• 5. biofilm-like structures, as wecA mutants of NTHi strain 2019 do not form the structure and are attenuated in virulence in the chinchilla model [49]. WecA has been characterized in Salmonella enterica as an undecaprenyl- phosphate a-N-acetylglucosaminyltransferase [55]; it has no known role in LOS biosynthesis in NTHi. NTHi strains differ in virulence-related phenotypes Some reports support the idea that differences between strains in virulence-related phenotypes correlate with their clinical sources. Upon infection of H292 cells (a human adenocarcinoma cell line), NTHi strains that per- sist in the lower respiratory tract of patients with chronic bronchitis induced lower levels of IL-6 and IL-8 than non- persisting strains. This was not explained by differences in adherence to the H292 cells, and indicated that the reduced inflammatory potential of certain strains enables them to persist in the lungs [56]. NTHi isolated from the sputum of patients with chronic obstructive pulmonary disease who are undergoing an exacerbation are more adherent to respiratory epithelial cells and induce the secretion of more proinflammatory cytokines than strains causing asympto- matic infection [57]. Although adherence and the ability to induce inflammation are not tightly linked, the obser- vations support the concept that certain in vitro pheno- types reflect virulence. For other virulence-related phenotypes, strains vary widely but without apparent correlation with the clinical source. Bresser et al. reported that certain NTHi from patients with chronic bronchitis showed a high level of adherence to laminin and type I collagen, whereas other strains had a substantially lower level of adherence. There was no correlation between adherence to these extracellu- lar matrix proteins and whether the strains were persist- ent [58]. Phase variation complicates the study of virulence: serum resistance as an example Interpretation of strain comparison data are complicated by the fact that virulence-related phenotypes are often subject to phase variation. As each of a dozen or so phase-variable genes in each strain switches on and off independently, a culture of H. influenzae consists of a mixture of hundreds of different variants that differ in LOS structure or in expres- sion of surface antigens such as fimbriae. Such heterogen- eity permits selection of the derivative most fit for the immediate environment. The practical result is that the phenotype of the laboratory grown culture can differ sub- stantially from that of the same strain when it was in the patient. In particular, phase-variable aspects of LOS struc- ture have a crucial role in several aspects of virulence, including adherence to cells, induction of inflammation and resistance to complement. Encapsulated H. influenzae are usually resistant to the complement-mediated bactericidal activity of pooled serum from normal adults. NTHi are usually much more sensitive, but display a wide range of susceptibility to human serum [59]. The serum resistance of strain R2866 has been studied in some detail [60,61]. Strain R2866 (also known as Int1) was of particular interest because it was isolated from the bloodstream of a child with no known abnormality that would predispose him to bacteremia [7]. Strain R2866 was found to cause bacteremia and meningitis in the infant rat and weanling rat models of invasive disease (unlike any other NTHi strain tested) [7] and to have unusually high resistance to normal adult serum [62]. For this strain, high- level serum resistance depended on expression of a galacto- syltransferase encoded by the phase-variable gene lgtC [61]. Analysis of the tetranucleotide repeat region within the lgtC gene determined that the gene was out of frame (off) in a serum-sensitive variant (R3392) and in frame (on), enabling translation in the serum-resistant parent. Chemical anal- ysis of LOS confirmed that the principal glycoform in R2866 differed from that in R3392 by a single hexose. lgtC-on variants of R3392 with increased serum resistance were recovered after serum selection, confirming the relationship between phase variation and phenotype [60,61]. Several LOS biosynthetic genes in addition to lgtC are known to affect serum resistance; further, the role of different genes in serum resistance differs from strain to strain. lgtC expression (reflected by binding of monoclonal antibody 4C4) had been reported to increase serum resist- ance of other strains, but the effect was much smaller than that seen with strain R2866 [22]. It is well established that sialylation of LOS increases serum resistance [63]. By contrast, expression of ChoP increases the sensitivity of bacteria to human serum, as ChoP binds C-reactive protein, activating complement [64]. These and other fea- tures of LOS structure are subject to phase variation, as described for lgtC. The high-level serum resistance of strain R2866 was maintained after isolation in the clinical laboratory, leading to the hypothesis that the association of this strain with invasive disease was a result of its ability to survive in human blood. In a survey of other NTHi, invasive isolates (from blood or cerebrospinal fluid of apparently normal children) were not more resistant to serum than throat or middle ear isolates [59]. For some of these cases of invasive disease, unrecognized host factors might have predisposed these children to systemic NTHi infection. For other cases, the NTHi strains might be unusually virulent by mechanisms other than serum resistance. It is likely that for some of the invasive strains, phase variants with increased sensitivity to serum could have emerged in the laboratory. Genetic heterogeneity of NTHi It is well established that NTHi are genetically diverse and it is thought that this observation results in part from horizontal genetic exchange. Strains differ in their comp- lement of loci encoding adhesins and IgA proteases, as noted. In some cases, these differences have been sugg- ested to be associated with differences in virulence. Several loci, including the LOS biosynthetic gene lic2B, the adhe- sin gene hmwA, and the heme acquisition genes hemR and hgpB, have been reported to be more prevalent in otitis media isolates than in those recovered from the throat of healthy children [65,66]. In addition, differential hybrid- ization studies identified several loci that were more com- mon in NTHi strains associated with exacerbations of symptoms in patients with chronic obstructive pulmonary disease than in strains from patients not experiencing exacerbations [67]. Review TRENDS in Microbiology Vol.15 No.8 359 www.sciencedirect.com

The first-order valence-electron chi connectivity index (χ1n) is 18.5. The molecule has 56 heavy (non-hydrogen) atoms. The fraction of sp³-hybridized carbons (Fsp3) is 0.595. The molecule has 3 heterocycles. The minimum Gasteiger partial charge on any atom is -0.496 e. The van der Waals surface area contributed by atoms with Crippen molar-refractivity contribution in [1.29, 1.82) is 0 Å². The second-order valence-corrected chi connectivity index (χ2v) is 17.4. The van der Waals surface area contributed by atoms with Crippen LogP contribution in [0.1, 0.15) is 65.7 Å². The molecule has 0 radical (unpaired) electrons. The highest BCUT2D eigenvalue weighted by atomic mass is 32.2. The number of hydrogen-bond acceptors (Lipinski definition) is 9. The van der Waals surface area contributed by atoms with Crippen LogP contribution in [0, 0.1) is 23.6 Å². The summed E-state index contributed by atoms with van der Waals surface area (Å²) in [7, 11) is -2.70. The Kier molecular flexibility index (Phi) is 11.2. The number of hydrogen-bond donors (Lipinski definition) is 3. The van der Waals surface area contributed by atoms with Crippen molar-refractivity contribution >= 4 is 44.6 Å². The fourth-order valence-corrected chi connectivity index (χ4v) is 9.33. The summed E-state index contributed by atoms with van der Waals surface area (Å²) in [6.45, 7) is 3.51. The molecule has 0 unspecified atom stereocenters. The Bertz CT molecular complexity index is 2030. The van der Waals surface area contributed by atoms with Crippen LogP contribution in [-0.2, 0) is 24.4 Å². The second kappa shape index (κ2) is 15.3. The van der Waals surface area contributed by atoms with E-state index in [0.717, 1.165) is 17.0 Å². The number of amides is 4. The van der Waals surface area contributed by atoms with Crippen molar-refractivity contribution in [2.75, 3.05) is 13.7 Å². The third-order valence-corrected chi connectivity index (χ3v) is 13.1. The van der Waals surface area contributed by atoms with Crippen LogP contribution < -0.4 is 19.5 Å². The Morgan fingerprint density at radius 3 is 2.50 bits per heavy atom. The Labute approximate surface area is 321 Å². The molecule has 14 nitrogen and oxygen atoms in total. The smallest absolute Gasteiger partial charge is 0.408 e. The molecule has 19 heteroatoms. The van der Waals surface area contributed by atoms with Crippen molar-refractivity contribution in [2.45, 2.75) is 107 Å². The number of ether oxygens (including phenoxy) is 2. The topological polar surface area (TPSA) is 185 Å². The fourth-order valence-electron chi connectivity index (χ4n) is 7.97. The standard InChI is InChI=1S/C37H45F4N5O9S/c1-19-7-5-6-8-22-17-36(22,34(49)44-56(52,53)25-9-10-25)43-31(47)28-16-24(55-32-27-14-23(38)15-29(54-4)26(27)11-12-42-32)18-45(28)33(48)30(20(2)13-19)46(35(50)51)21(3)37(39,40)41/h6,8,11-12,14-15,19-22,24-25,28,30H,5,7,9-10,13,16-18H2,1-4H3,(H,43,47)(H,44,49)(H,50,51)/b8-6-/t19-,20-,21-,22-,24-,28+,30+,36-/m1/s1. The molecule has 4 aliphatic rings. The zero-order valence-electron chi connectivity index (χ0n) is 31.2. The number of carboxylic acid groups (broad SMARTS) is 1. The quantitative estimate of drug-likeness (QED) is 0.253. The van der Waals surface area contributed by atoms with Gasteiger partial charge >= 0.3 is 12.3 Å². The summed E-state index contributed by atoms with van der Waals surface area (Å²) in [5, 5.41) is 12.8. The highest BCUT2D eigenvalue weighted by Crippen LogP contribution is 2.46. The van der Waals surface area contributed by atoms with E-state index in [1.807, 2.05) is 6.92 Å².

• 6. To consider the possibility that NTHi strains from invasive infections in children were closely related or con- tained common virulence determinants, PCR was used to evaluate the presence of several genetic loci in a collection of 52 clinical isolates [59]. The isolates from invasive disease were found to be as diverse as isolates from otitis media or from healthy children. The publicly available H. influenzae multilocus sequence typing database (http:// haemophilus.mlst.net) currently contains 600 strains, of which 300 are NTHi. There is no obvious phylogenetic clustering of otitis isolates or strains from blood or cere- brospinal fluid. However, few NTHi strains from healthy subjects or from sputum cultures have been typed. It is possible that such isolates might form clusters distinct from the disease-associated strains. Strain 86-028NP was the first NTHi strain to be completely sequenced [5]. Annotation of the sequences of strains R2846 and R2866 (available at http://www.ncbi. nlm.nih.gov/genomes/lproks.cgi) identified a core of 1500 open reading frames common to all three NTHi genomes (Figure 2). Nearly all of these are also in the published sequence of H. influenzae Rd KW20 [68]. There are no obvious candidates for otitis-specific determinants, supporting the concept that virulence is multifactorial and can be mediated by different mechanisms in different strains. Differences in host risk factors also need to be considered. Concluding remarks and future perspectives Several bacterial-specific and host-specific processes that are thought to be involved in the pathogenesis of NTHi disease have been described. NTHi strains are genetically and phenotypically diverse. Some of the genes encoding proposed virulence determinants are not present in all disease isolates, indicating that strains can differ in mech- anisms of pathogenesis. It is not yet clear whether NTHi strains differ in their capacity for causing mucosal or systemic infections, or whether host factors are primarily responsible for the outcome of acquisition of a new NTHi strain. The availability of sequenced genomes will facili- tate study of the diversity of NTHi pathogenesis and provide insights into vaccine candidates for NTHi disease. Other unanswered questions (Box 1) also need to be pur- sued to advance our understanding of NTHi disease and carriage. Acknowledgements This work was supported in part by grants AI44002, AI46512 and DC 005833 from the National Institutes of Health (USA). References 1 Brunton, S. (2006) Current face of acute otitis media: microbiology and prevalence resulting from widespread use of heptavalent pneumococcal conjugate vaccine. Clin. Ther. 28, 118–123 2 Apisarnthanarak, A. and Mundy, L.M. (2005) Etiology of community- acquired pneumonia. Clin. Chest Med. 26, 47–55 3 Eldika, N. and Sethi, S. (2006) Role of nontypeable Haemophilus influenzae in exacerbations and progression of chronic obstructive pulmonary disease. Curr. Opin. Pulm. Med. 12, 118–124 4 Faden, H. et al. (1996) Epidemiology of nasopharyngeal colonization with nontypeable Haemophilus influenzae in the first two years of life. Acta Otolaryngol. Suppl. 523, 128–129 5 Harrison, A. et al. (2005) Genomic sequence of an otitis media isolate of nontypeable Haemophilus influenzae: comparative study with H. influenzae serotype d, strain KW20. J. Bacteriol. 187, 4627–4636 6 Barenkamp, S.J. and Leininger, E. (1992) Cloning, expression, and DNA sequence analysis of genes encoding nontypeable Haemophilus influenzae high-molecular-weight surface-exposed proteins related to filamentous hemagglutinin of Bordetella pertussis. Infect. Immun. 60, 1302–1313 7 Nizet, V. et al. (1996) A virulent nonencapsulated Haemophilus influenzae. J. Infect. Dis. 173, 180–186 8 Shen, K. et al. (2005) Identification, distribution, and expression of novel genes in 10 clinical isolates of nontypeable Haemophilus influenzae. Infect. Immun. 73, 3479–3491 9 Morton, D.J. et al. (2004) Reduced severity of middle ear infection caused by nontypeable Haemophilus influenzae lacking the Figure 2. Comparison of the genomes of the three sequenced nontypeable H. influenzae. Open reading frames (ORFs) in the nucleotide sequences of str- ains R2846 and R2866 (available at http://www.ncbi.nlm.nih.gov/sites/entrez?db= genomeprjcmd=Retrievedopt=Overviewlist_uids=9621) were identified by Glimmer (www.cbcb.umd.edu/software/glimmer). For Rd KW20 and 86-028NP, the published annotated sequences were used [5,68]. Each pair of nucleotide sequences was aligned using BLASTN, and the Artemis Comparison Tool (http:// www.sanger.ac.uk/Software/ACT/) was used to visualize the alignments. Gaps in alignment were noted, and each gene was categorized as being present in one, two, three or four of the sequenced strains. The results were confirmed by BLASTP comparisons of each predicted amino acid sequence to the sequences of the other strains. Most regions of the genomes were shared among all four genomes, but each strain has several dozen open reading frames that are absent from the other sequenced strains or shared with only one of the sequenced strain. The Venn diagram shows the numbers of shared and strain-specific genes for the three NTHi genomes. Most of the 1522 genes shared by all three NTHi are also in Rd KW20. It is notable that the two otitis strains (R2846 and 86-028NP) differ from each other in gene content to as great an extent as they differ from the invasive strain R2866. Box 1. Outstanding questions What is the minimal gene content that permits nontypeable H. influenzae to initiate an inflammatory response from respira- tory epithelial cells? What bacterial or host factors enable NTHi to persist without eliciting an inflammatory response? What are the changes in respiratory epithelial cells that permit nontypeable H. influenzae to cause clinical disease? Do NTHi form a biofilm containing a biofilm-specific polysacchar- ide through a process that is regulated? Are there groups of nontypeable H. influenzae that are genetically related and have a propensity to occupy the same niche? 360 Review TRENDS in Microbiology Vol.15 No.8 www.sciencedirect.com